Utilizing synthetic polymers such as polymethacrylates and polyvinyl pyrrolidine, hydrogels—insoluble hydrophilic materials—are produced. In a wet environment, the high water content (70%–90%) of hydrogels benefits granulation tissues and epithelium. carboxymethyl cellulose (CMC), agar, glycerol, and pectin can all be used in the production of hydrogel wound dressings. The cooling and soothing properties of hydrogels help to bring down the warmth of skin sores. Hydrogels are used to treat burn wounds, necrotic wounds, pressure ulcers, and dry chronic wounds. The hydrogel dressings can be applied to dermabrasions, minor burns, and skin donation sites. Use hydrogels to keep a clean, healthy, granulating lesion moist and to perform autolytic debridement in wounds with necrotic tissue like slough or eschar. Hydrogel dressings, with the exception of infected and severe drainage wounds, are suitable for all four stages of wound healing, according to Morgan. Hydrogel dressings are non-irritating, metabolite-permeable, and insensitive to living tissue. Numerous studies have shown that hydrogel dressings can be used to heal chronic leg ulcers. Hydrogel dressings have the drawback of accumulating exudate, which leads to maceration and bacterial development that fouls up wound odors. Additionally, handling hydrogels is difficult due to their weak mechanical strength. Hydrogels include things like Intrasite™, Nu-gel™, Aquaform™ polymers, sheet dressings, impregnated gauze, and water-based gels.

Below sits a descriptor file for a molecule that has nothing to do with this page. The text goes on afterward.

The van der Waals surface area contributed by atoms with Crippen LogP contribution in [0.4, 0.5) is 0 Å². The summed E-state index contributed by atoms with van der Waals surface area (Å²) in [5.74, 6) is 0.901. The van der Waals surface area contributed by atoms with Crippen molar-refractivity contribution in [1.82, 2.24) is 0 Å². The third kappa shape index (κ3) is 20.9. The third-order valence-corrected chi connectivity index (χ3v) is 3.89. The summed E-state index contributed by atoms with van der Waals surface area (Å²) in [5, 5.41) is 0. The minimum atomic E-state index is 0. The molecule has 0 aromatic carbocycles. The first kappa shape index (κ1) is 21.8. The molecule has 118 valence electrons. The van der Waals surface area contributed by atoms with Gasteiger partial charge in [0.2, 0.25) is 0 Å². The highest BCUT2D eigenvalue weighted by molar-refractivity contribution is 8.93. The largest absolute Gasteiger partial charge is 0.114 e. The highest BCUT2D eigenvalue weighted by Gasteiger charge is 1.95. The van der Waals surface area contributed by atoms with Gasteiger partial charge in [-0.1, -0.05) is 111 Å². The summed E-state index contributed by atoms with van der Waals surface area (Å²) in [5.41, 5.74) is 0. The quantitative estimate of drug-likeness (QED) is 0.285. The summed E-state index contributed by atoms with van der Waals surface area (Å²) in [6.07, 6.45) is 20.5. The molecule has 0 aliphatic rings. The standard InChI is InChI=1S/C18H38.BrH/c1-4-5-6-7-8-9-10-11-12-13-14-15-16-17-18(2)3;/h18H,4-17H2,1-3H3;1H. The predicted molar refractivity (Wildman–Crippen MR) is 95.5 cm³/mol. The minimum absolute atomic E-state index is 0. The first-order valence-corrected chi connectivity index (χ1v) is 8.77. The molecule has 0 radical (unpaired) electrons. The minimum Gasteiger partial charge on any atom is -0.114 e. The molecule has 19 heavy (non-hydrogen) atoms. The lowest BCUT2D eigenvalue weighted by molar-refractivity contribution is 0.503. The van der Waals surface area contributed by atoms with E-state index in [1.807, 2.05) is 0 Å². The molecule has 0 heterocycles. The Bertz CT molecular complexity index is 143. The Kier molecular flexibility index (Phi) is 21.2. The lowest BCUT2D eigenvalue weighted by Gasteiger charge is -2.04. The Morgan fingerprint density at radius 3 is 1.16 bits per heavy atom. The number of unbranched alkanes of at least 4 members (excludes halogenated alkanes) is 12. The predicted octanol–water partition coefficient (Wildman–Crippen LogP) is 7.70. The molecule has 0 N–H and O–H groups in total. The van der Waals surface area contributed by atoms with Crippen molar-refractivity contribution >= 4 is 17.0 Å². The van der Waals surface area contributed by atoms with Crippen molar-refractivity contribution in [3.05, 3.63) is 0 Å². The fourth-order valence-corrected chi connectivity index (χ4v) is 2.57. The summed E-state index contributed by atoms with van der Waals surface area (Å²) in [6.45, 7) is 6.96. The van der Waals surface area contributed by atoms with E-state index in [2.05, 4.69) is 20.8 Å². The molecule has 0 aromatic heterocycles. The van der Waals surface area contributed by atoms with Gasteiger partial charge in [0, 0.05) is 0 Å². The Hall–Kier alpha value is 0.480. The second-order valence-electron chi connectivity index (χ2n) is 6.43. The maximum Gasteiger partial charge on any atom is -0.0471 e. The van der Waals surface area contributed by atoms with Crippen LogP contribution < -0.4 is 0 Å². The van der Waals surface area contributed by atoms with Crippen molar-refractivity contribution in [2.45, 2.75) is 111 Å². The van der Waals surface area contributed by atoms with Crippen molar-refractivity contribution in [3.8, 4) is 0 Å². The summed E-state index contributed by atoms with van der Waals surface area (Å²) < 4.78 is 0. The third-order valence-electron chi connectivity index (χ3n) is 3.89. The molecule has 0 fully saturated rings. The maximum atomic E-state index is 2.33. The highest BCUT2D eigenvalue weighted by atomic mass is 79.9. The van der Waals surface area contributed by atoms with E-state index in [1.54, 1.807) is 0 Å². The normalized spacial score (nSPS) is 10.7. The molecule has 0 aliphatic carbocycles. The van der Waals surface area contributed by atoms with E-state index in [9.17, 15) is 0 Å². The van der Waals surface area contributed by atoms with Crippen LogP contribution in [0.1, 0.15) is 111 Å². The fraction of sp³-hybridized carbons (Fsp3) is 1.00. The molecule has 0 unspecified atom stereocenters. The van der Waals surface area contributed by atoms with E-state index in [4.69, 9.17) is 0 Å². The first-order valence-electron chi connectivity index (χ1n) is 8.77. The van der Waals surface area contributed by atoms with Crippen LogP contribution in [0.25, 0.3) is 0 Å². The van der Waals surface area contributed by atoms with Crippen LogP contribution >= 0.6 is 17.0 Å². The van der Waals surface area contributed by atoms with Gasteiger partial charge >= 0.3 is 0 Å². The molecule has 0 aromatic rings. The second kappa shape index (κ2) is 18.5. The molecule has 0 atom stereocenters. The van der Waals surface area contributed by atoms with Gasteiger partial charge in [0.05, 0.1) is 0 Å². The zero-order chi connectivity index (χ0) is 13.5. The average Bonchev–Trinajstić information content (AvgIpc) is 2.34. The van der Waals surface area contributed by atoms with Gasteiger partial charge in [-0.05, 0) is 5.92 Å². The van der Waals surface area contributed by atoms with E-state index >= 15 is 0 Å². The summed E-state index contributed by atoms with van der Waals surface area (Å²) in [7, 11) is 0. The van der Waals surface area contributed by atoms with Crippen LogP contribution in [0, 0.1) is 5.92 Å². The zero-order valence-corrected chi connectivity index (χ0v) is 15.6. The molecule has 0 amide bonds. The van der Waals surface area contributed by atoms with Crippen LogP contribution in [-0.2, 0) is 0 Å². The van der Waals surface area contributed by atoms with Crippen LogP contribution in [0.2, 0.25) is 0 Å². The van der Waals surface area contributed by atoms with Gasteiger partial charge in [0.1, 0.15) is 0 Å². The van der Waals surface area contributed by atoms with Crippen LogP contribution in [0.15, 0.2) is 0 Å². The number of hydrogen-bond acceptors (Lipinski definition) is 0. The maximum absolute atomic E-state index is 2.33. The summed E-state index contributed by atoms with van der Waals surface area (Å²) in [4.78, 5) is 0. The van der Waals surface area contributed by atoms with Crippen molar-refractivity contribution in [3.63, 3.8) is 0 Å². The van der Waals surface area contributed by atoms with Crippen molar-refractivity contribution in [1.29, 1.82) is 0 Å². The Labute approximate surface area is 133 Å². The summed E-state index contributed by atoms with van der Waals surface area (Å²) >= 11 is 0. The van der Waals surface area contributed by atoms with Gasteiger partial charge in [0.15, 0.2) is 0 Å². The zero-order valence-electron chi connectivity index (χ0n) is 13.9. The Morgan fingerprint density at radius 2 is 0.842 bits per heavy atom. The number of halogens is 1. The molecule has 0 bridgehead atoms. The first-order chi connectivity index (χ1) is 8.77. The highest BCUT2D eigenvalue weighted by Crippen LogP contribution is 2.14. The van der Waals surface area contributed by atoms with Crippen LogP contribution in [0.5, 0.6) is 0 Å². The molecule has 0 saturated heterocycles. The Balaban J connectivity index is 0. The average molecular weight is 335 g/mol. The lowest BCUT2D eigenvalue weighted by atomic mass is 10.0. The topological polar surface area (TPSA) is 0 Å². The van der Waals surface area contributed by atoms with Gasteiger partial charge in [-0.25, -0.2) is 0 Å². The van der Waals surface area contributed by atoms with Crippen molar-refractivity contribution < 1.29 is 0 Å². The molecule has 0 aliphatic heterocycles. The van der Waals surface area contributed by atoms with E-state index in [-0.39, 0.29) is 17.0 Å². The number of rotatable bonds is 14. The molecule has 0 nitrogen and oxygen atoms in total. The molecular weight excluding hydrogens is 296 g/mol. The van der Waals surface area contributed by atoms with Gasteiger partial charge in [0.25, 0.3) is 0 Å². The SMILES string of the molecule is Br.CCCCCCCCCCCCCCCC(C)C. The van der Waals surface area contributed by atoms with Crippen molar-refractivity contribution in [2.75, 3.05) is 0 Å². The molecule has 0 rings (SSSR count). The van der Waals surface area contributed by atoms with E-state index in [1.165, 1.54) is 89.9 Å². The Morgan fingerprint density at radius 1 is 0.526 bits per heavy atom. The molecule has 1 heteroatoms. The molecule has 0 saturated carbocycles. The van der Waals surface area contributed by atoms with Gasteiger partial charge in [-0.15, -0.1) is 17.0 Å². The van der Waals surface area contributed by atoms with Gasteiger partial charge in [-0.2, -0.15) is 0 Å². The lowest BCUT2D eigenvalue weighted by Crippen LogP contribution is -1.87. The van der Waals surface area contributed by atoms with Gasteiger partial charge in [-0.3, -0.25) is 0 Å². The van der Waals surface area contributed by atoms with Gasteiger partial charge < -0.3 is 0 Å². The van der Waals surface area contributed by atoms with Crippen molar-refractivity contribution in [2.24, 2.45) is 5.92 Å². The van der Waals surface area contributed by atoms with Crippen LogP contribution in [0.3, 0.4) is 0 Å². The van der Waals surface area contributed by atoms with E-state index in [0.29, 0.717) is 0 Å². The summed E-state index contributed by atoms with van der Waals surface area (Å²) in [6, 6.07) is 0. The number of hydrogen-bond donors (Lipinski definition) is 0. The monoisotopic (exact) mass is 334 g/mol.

Foam dressings may have foam that is hydrophilic or hydrophobic and have edges that stick. The hydrophobic properties of the outer layer shield against liquid while enabling gaseous exchange and water vapor. The porous foams are flexible materials with a high capacity for absorption. With a silicone basis, rubber foam (silastic) adapts to the contour of wounds. Foam can absorb a variety of wound drainage, depending on the thickness of the lesion. There are foam treatments that are both adhesive and non-adhesive. Foam dressings, which are also advised for granulating wounds, can help lower leg ulcers and mild to severely oozing wounds. They are frequently used as primary dressings for absorption because of their high absorption capacity and moisture vapor permeability, eliminating the need for additional dressings.[38,40] Inadequate for low-exuding wounds, dry wounds, and dry scars, which depend on exudates for healing, foam dressing is one of its drawbacks. It also requires frequent applications. Foam dressings available for use in wound care include Silastic™, Lyofoam™, Tegaderm™, HyperFoam™, Shingna™, Allevyn™, and Tielle™, to name a few.